We just took on the world

Stop Destroying Our Land

Below is an update from Adrian Burragubba and Murrawah Johnson, on behalf of the Wangan and Jagalingou people -- Traditional Owners of land in Queensland where multi-billion dollar company Adani wants to build their Carmichael coal mine.


We're back from a tour of five countries in which we met many international banks, and made contact with First Nations people fighting similar fights to our own. It's been three months since the Wangan and Jagalingou launched our campaign to stop Adani from devastating our ancestral lands with their Carmichael mega mine.


When we first asked you to stand with us back in late March, we were overwhelmed by the flood of support we received. Tens of thousands of Australians and their friends and families stood with us to support our rights as Traditional Owners. Since then our fight to preserve our culture has literally taken us around the world.

Our three-week world tour included parts of North America, Europe, and Asia. Our main purpose was to visit some of the world's biggest investment banks, and urge them to rule out providing the billions of dollars that Adani still requires to fund the project.

Senior executives from Goldman Sachs, Citi, Bank of America, US EXIM, Standard Chartered, UBS and Credit Suisse all met with us to hear our story and learn of our struggle. We explained who Wangan and Jagalingou are, and what we risk losing from Adani's mine. We shared a little of our culture with them, explaining how Adani's mine will tear through our song lines and poison our water - the lifeblood of our country.

We appealed to their sense of decency and their responsibilities as signatories to the Equator Principles. We made it very clear we have never given our free, prior and informed consent to Adani's mine. And never will. We will not allow this mine to destroy our environment and our heritage, or stay quiet in the face of a gross violation of our rights as Indigenous people.

All the meetings were positive, respectful, and at times, emotional. Our stories of our grandparents and their ancestors on country, the way we grew up knowing who we are and where we come from, what's at stake for the future of our people -- and the importance of our land and especially water to the transmission of our culture and the ability to pass on our ancient legacy to our children -- showed the human side of the banks' investment decisions.

Now that all these banks have heard our side of the story, Adani's chances of financing Australia's biggest coal mine are looking increasingly remote.

In between lobbying financiers, we had the opportunity to meet with other First Nation's people fighting to protect their ancestral lands from environmentally-destructive projects. They expressed solidarity with us and reminded us that our fight is a universal one 'because we're all indigenous to Mother Earth'.

It was especially gut-wrenching to share time with the Athabasca Chipewyan in Alberta, Canada. Their country is being devastated by tar sands production on a scale and a rate that we could similarly confront if Adani mining has their way. We were inspired by their strong resistance and heart felt desire to protect their lands and uplift their people.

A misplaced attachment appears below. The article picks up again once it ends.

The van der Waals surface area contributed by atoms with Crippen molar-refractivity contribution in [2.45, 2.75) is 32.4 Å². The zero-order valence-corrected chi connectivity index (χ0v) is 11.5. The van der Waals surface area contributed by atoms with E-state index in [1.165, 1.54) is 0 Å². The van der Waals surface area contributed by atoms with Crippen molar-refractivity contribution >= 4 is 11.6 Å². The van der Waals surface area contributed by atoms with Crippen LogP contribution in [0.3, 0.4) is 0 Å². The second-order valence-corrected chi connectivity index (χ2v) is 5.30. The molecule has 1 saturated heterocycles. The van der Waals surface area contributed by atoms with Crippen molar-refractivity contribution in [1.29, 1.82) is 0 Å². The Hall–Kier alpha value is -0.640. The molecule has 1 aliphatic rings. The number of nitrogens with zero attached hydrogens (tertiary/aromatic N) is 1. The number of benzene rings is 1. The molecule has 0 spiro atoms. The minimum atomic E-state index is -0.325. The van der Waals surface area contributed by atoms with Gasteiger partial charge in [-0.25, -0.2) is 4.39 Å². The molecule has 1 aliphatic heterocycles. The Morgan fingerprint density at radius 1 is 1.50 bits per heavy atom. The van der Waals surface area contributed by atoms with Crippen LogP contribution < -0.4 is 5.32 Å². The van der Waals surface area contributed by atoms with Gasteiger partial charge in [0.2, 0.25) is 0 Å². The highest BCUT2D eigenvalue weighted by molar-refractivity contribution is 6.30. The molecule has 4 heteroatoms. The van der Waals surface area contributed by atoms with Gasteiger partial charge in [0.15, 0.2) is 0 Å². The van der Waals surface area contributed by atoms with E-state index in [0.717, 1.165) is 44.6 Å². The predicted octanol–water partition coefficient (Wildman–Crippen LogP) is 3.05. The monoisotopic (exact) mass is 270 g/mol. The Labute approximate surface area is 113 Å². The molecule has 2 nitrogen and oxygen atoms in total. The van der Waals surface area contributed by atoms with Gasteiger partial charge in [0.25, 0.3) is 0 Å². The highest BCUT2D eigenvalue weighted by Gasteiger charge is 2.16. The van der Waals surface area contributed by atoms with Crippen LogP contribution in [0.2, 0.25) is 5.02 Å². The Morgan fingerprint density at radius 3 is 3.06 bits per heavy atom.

We were able to do all this thanks to the generous support of thousands of people who recognise, as we do, that some things are more valuable than money. People who recognise that the destruction of our land would essentially mean the destruction of us as a people. Our land is where our culture and our laws and customs reside. It represents the legacy of our ancestors, and the future of our children.

Thank you for being one of those who stood up for our rights.

Our fight is far from over, Adani are still deploying their massive wealth and legal power against us. But we'll tell them again as we have told them before - No means No. Right now we are taking them on in the courts.

Hearings have commenced in the Federal Court as we push to overturn the decision of the Native Title Tribunal, in favour of Adani, to allow the State to issue mining leases against our expressed opposition. If you can give any further support to our legal fighting fund it would be greatly appreciated.

Click here to donate: http://wanganjagalingou.com.au/donate/

The more people who stand with us, the closer we get to achieving our goal of preserving our ancestral land, and the laws, culture and traditional wisdom that resides in that land.

People all around the globe know who Wangan and Jagalingou are now, and support our struggle. That means the world to us.

Adrian Burragubba and Murrawah Johnson,
on behalf of the Wangan and Jagalingou Traditional Owners Council

PS - You can watch some highlights from our world tour here: https://youtu.be/pBHT3-DeAXw. Please share it with your friends and family!  



UPDATE: Is Abbot Point on the brink of collapse?


It's been a massive couple of weeks in the fight to protect the Great Barrier Reef from Adani's Abbot Point coal port and Carmichael coal mine. Things are moving fast, so here's a quick update on the latest.

Mining giant Adani's plan to build the massive Abbot Point coal terminal on the Reef, dredge millions of tonnes of seabed in Reef waters and build Australia's largest ever coal mine is starting to look shaky. Really shaky.